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Gov. Tim Walz and Republican challenger Scott Jensen met for a televised debate Tuesday evening, disagreeing on the state's response to COVID-19, civil unrest, and education while hoping to strike a chord with voters whose lives have been uprooted by the challenges of recent years. 

Republicans running for state office are hoping the midterm election will act as a referendum against crime and a faltering economy, giving their candidates a chance to lead the state in a different direction. 

Walz, who leads in the latest polls, is promising to uphold abortion access in Minnesota and invest further in education, touting the state's record-low unemployment rate as a sign of economic rebound from the pandemic downturn. 

Jensen, who during the GOP primaries said he would ban abortions, didn't express his own views on abortion Tuesday, but insisted the issue isn't on the ballot in November: "As Governor, I won't ban abortion. I can't". 

"This is on the ballot," Walz countered, noting previous statements Jensen has made pledging to ban or restrict abortion access in Minnesota. "It will impact generations to come."

"My entire career I've made it clear I've trusted women to make their healthcare decisions."

(You can read more on where abortion rights stand in Minnesota following the abolition of Roe v. Wade here)

When asked about improving school safety in light of the Uvalde mass shooting, Walz advocated for gun reform measures, such as background checks and red flag laws, to get guns off the streets "that were meant for war." He said easy access to firearms is one of the causes of mass shootings, citing the St. Paul Truck Park shooting earlier this year in which the firearm traced back to a straw buyer.

Jensen pointed to recent violence at local high school football games and accused Walz of unleashing a "poisonous spread of lawlessness", to which he'd look to stem with mandated minimums on prison sentences. 

Jensen described himself as a strong advocate for the Second Amendment, stating "lawbreakers" perpetuate shootings and he'd look to stiffen penalties for straw buyers.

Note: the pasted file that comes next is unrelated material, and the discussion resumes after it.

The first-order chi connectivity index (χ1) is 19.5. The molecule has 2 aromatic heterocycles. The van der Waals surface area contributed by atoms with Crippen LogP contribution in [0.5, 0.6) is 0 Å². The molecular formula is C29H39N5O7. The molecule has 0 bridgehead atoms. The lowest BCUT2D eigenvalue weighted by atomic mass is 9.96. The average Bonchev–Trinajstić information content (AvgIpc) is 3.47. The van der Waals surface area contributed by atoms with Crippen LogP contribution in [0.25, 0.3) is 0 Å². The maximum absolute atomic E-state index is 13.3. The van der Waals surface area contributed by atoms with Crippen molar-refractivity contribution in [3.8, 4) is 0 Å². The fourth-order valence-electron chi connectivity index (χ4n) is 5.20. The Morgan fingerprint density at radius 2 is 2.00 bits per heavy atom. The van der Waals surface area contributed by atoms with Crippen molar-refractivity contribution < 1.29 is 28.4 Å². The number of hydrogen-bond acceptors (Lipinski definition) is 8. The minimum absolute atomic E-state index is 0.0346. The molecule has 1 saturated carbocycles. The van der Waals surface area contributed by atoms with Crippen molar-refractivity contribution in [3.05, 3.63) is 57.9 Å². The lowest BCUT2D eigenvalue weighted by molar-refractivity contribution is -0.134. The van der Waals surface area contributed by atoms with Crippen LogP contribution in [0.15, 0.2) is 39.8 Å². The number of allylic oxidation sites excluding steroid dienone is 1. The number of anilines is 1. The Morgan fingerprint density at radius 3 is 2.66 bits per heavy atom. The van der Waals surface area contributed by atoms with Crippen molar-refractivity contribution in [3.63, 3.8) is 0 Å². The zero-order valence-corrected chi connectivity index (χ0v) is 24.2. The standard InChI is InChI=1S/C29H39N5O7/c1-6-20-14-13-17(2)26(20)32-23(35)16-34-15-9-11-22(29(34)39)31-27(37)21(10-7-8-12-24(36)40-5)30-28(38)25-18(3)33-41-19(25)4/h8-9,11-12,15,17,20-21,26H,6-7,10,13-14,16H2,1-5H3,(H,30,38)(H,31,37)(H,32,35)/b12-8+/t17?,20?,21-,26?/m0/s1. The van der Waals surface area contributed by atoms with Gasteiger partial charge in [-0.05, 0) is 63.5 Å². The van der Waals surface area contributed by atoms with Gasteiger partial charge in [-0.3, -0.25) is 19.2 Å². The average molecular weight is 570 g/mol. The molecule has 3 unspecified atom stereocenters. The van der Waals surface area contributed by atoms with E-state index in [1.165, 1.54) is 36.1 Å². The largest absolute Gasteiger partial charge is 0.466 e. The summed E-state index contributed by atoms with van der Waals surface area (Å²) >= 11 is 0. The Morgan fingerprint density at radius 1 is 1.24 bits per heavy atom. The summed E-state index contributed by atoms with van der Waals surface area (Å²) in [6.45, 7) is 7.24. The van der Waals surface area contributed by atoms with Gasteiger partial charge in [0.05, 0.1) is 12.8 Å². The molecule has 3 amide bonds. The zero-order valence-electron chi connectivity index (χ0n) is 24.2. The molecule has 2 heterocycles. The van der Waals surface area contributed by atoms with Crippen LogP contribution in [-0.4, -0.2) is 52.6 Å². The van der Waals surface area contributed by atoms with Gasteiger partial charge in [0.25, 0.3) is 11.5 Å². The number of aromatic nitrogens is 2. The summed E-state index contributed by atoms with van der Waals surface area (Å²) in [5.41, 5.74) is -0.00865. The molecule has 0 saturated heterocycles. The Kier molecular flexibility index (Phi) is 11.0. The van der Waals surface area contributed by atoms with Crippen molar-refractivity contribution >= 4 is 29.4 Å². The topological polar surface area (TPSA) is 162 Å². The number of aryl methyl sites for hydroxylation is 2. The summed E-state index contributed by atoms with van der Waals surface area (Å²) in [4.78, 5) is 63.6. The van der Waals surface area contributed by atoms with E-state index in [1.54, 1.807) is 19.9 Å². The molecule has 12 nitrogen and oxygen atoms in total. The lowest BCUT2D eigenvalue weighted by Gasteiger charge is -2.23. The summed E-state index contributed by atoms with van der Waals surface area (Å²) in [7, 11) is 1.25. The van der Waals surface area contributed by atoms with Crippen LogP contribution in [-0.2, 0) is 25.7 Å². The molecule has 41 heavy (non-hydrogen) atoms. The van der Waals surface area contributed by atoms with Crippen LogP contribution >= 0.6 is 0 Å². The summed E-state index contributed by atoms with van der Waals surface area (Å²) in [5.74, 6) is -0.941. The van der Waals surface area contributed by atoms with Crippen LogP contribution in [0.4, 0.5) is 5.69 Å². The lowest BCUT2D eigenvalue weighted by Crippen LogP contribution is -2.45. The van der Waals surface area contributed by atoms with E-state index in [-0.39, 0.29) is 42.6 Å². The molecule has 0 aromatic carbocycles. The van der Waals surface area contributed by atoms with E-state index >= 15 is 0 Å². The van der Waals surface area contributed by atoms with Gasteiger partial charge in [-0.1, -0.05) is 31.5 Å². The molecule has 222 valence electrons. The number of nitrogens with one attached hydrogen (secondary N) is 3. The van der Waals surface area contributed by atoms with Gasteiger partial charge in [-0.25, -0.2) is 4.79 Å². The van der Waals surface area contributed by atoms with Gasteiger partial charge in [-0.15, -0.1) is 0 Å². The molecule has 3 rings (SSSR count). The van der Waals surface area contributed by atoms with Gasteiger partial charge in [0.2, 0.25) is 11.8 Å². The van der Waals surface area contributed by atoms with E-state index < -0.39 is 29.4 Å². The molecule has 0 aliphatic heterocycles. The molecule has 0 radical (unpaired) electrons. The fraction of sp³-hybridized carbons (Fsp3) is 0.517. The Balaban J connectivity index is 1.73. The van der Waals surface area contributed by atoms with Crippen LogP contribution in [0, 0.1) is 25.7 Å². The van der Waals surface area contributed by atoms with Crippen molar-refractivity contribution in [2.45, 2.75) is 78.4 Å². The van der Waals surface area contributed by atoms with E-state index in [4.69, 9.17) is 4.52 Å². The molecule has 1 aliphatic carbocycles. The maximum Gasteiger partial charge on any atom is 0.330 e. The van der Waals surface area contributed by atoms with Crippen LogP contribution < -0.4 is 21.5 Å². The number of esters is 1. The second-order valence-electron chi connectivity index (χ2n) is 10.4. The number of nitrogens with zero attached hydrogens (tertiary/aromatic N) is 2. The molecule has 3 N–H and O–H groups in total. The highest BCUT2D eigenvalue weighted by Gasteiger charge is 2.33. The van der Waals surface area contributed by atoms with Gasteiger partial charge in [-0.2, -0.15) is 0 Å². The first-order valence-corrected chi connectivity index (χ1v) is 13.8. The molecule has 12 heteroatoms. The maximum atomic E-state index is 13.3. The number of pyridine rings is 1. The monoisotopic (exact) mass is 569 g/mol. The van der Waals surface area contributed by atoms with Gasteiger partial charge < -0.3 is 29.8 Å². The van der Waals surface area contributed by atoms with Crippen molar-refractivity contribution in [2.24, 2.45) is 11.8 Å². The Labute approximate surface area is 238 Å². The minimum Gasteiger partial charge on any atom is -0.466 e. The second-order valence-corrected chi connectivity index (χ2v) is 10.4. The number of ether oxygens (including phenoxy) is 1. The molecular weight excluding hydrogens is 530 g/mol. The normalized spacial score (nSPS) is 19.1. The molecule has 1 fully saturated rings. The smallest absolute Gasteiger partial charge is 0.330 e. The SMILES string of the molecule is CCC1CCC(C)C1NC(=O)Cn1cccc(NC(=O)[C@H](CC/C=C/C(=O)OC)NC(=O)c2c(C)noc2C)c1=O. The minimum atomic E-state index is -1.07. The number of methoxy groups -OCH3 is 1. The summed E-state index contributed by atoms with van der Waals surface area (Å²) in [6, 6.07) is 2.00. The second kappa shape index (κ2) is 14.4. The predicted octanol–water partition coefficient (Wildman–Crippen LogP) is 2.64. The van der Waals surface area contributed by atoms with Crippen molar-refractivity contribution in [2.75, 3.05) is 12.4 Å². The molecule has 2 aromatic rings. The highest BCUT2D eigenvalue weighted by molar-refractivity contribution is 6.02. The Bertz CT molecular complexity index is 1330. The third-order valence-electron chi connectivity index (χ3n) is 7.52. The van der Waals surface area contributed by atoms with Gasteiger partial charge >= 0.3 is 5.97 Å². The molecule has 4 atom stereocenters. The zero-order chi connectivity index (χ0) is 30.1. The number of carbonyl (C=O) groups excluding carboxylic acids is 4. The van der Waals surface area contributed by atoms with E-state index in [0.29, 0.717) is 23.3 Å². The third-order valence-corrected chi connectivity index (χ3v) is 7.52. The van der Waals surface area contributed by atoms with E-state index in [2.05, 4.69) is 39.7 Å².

Of the possibility of restrictions on guns, Jensen said "if we think that's going to solve the problem, we're kidding ourselves." 

The debate then moved to a strange moment where the candidates were asked to share something nice about their opponent, with Jensen pausing before saying he'd thought about the question before and thinks Walz is "affable" and "has a wonderful smile." 

Walz responded with a standard response about Jensen being a good family man, with Jensen's answer drawing some reactions on social media.

After this moment, the candidates responded to questions about agriculture, with Jensen calling the Minnesota Department of Natural Resources and Minnesota Pollution Control Agency "heavy-handed" and "punitive." 

In regard to mining in northern Minnesota, Jensen said he'd support reinstating the Twin Metals lease for a project that has raised myriad concerns about the impact on the nearby Boundary Waters Canoe Area Wilderness. Jensen said government should get "out of the way", while Walz said he'd abide by the science and the law on such projects. 

"If it's agriculture, if it's medical devices, if it's mining — if we can do so safely and smartly, we'll do it," Walz said. 

The candidates disagreements were stark on questions regarding race and the civil unrest that followed the murder of George Floyd.

Jensen argued education in schools has been "corrupted" and claimed minority communities are "not pleased" with a "hyper-accentuation of skin-color."